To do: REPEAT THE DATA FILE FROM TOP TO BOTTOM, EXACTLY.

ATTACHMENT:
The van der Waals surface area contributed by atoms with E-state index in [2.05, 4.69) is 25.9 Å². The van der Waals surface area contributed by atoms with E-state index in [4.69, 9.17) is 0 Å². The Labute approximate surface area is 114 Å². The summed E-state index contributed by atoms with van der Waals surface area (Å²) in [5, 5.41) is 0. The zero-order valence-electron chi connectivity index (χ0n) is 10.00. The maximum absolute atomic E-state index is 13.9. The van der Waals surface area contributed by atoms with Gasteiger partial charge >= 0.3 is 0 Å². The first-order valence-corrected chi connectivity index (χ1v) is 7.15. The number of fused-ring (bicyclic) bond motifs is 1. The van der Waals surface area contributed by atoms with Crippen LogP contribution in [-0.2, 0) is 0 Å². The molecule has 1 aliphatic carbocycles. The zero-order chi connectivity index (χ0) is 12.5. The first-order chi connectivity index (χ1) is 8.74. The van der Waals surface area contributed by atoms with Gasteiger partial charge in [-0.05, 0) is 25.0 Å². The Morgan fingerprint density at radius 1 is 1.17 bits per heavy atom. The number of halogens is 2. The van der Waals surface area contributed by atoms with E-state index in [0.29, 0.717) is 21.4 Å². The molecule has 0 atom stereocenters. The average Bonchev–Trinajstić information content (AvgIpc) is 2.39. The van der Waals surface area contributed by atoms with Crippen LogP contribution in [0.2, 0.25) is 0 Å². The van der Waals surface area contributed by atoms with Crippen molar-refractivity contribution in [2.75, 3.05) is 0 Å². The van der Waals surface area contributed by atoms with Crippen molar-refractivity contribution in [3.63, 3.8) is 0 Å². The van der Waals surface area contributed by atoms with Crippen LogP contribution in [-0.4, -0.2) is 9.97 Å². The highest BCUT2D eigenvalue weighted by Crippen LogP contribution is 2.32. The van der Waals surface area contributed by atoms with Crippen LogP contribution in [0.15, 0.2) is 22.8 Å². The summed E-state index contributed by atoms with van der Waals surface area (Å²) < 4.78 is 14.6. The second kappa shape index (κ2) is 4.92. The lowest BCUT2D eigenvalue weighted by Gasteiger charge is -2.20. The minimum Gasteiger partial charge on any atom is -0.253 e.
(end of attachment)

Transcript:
The van der Waals surface area contributed by atoms with E-state index in [2.05, 4.69) is 25.9 Å². The van der Waals surface area contributed by atoms with E-state index in [4.69, 9.17) is 0 Å². The Labute approximate surface area is 114 Å². The summed E-state index contributed by atoms with van der Waals surface area (Å²) in [5, 5.41) is 0. The zero-order valence-electron chi connectivity index (χ0n) is 10.00. The maximum absolute atomic E-state index is 13.9. The van der Waals surface area contributed by atoms with Gasteiger partial charge >= 0.3 is 0 Å². The first-order valence-corrected chi connectivity index (χ1v) is 7.15. The number of fused-ring (bicyclic) bond motifs is 1. The van der Waals surface area contributed by atoms with Crippen LogP contribution in [-0.2, 0) is 0 Å². The molecule has 1 aliphatic carbocycles. The zero-order chi connectivity index (χ0) is 12.5. The first-order chi connectivity index (χ1) is 8.74. The van der Waals surface area contributed by atoms with Gasteiger partial charge in [-0.05, 0) is 25.0 Å². The Morgan fingerprint density at radius 1 is 1.17 bits per heavy atom. The number of halogens is 2. The van der Waals surface area contributed by atoms with E-state index in [0.29, 0.717) is 21.4 Å². The molecule has 0 atom stereocenters. The average Bonchev–Trinajstić information content (AvgIpc) is 2.39. The van der Waals surface area contributed by atoms with Crippen LogP contribution in [0.2, 0.25) is 0 Å². The van der Waals surface area contributed by atoms with Crippen molar-refractivity contribution in [2.75, 3.05) is 0 Å². The van der Waals surface area contributed by atoms with Crippen molar-refractivity contribution in [3.63, 3.8) is 0 Å². The van der Waals surface area contributed by atoms with Crippen LogP contribution in [-0.4, -0.2) is 9.97 Å². The highest BCUT2D eigenvalue weighted by Crippen LogP contribution is 2.32. The van der Waals surface area contributed by atoms with Crippen LogP contribution in [0.15, 0.2) is 22.8 Å². The summed E-state index contributed by atoms with van der Waals surface area (Å²) < 4.78 is 14.6. The second kappa shape index (κ2) is 4.92. The lowest BCUT2D eigenvalue weighted by Gasteiger charge is -2.20. The minimum Gasteiger partial charge on any atom is -0.253 e.